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COVID-19 tests and biotin | What you need to know

The FDA requires companies conduct extra testing and label COVID-19 tests if there's a chance high doses of biotin could impact results.

ATLANTA — Want healthy hair? Stronger nails? Then, you may have considered using biotin. Yet, recent social media posts raise concerns that taking too much could lead to a false negative on a COVID-19 test.

Biotin, or vitamin B7, is found naturally in some foods, yet there are also supplements available marketed for hair, skin and nail growth, which have recently become popular. But according to the FDA, some dietary supplements contain biotin levels up to 650 times the recommended daily amount.

"Even though the medical experts suggest taking a pretty small amount of biotin to kind of maintain the levels that you need for your body to function well, some people take thousands of times that amount," Dr. Gigi Gronvall, a Senior Scholar at the Johns Hopkins Center for Health Security and an associate professor at the Johns Hopkins Bloomberg School, explained. "So that can be a problem for some kinds of tests, some kinds of blood tests in particular, that use biotin as part of the mechanism of the test."

Because biotin bonds with specific proteins, it's sometimes used within the actual testing process as a marker, helping to detect certain health conditions. 

In 2019, the FDA issued a warning about potential biotin interference for certain types of blood tests, particularly tests for troponin, a clinically important biomarker to aid in the diagnosis of heart attack.

Yet, a spokesperson for the agency said the agency "is not aware of any issues with biotin interference with COVID tests and has not received any medical device reports regarding biotin impacting results of COVID-19 tests."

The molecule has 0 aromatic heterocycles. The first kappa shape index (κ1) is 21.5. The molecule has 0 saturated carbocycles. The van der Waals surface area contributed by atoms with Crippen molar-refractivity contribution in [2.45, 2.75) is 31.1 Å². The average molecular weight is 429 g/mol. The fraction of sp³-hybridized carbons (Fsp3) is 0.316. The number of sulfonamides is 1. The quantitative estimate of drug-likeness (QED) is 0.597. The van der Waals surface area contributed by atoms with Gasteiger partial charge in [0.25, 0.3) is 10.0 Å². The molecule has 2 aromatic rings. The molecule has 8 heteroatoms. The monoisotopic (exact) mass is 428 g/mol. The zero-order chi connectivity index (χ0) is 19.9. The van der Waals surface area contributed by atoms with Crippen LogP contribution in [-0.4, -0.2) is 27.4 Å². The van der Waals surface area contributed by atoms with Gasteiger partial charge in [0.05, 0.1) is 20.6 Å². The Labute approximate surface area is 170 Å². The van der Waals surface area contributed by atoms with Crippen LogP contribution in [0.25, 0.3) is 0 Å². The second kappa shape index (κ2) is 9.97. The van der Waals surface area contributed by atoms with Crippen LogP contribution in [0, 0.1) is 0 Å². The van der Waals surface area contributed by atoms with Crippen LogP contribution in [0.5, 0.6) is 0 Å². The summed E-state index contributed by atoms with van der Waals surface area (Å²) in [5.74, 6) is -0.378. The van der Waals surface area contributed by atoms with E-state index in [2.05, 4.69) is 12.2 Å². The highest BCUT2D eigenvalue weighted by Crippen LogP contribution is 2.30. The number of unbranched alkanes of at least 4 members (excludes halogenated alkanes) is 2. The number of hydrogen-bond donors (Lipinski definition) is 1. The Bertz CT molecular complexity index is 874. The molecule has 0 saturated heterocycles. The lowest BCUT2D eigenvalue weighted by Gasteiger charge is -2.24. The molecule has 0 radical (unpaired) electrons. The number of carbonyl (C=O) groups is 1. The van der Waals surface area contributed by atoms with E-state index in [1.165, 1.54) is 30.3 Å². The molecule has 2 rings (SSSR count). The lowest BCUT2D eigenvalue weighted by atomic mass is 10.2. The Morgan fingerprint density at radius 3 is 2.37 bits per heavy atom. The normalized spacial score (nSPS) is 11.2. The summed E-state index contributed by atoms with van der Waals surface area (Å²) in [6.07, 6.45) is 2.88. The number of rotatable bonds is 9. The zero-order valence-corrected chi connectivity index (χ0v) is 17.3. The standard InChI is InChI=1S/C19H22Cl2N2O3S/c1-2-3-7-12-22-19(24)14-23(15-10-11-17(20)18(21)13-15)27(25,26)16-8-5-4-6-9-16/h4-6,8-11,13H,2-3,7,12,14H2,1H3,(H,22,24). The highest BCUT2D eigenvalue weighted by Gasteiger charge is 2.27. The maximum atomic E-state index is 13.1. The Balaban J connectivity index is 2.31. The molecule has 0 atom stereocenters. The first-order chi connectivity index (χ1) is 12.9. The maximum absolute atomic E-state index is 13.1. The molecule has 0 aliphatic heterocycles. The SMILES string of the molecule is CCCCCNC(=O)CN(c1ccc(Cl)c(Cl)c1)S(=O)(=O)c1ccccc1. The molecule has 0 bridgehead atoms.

According to the statement, "while there is a theoretical potential for interference, it is unlikely that there would be substantial amounts of biotin in mucus/nasal samples. The non-COVID tests for which we have seen biotin interference are blood tests."

A spokesperson did confirm, however, that FDA guidelines required COVID-19 test manufacturers to conduct biotin interference testing should their tests use a biotin/anti-biotin capture system. If there's a chance for interference, specific labeling is also required in the instructions for use. 

11Alive learned of at least three test kits that disclose taking high doses of biotin could lead to a false negative result. 

The majority of COVID-19 tests, though, do not report that limitation. Dr. Gronvall emphasized that most rapid antigen tests do not use the biotin-based technology but users taking high doses of biotin should be aware  

"I think you know this is just something that you need to tell your pharmacist and to double check," she advised. "In general, people need to be aware of the kinds of non-prescribed things that they're taking and how that could affect medications, how it could affect tests."

"In this case, a false negative gives people a false sense of security," she added. 

So when should you be concerned?

"Probably, this requires a really high level of ingesting biotin to be a problem," Dr. M.G. Finn with the Georgia Institute of Technology explained. "So a normal multivitamin won't have anywhere near that amount of that supplement in it so you don't have to worry there."

Both Finn and Gronvall emphasize that COVID-19 tests are only part of the equation when it comes to diagnosing positive cases, saying the tests are a tool but not perfect. 

"People should be using them, but really with respect to COVID being primarily guided by their symptoms," he said. "If you feel sick, it's likely that you are infected."

The three tests 11Alive found which indicate a possibility of biotin interference are found below. 11Alive reached out to all three companies for comment but has not yet received a response: 

DetectTM Covid-19 Test
iHealth® COVID-19 Antigen Rapid Test Pro
CareStart™ COVID-19 Antigen Home Test

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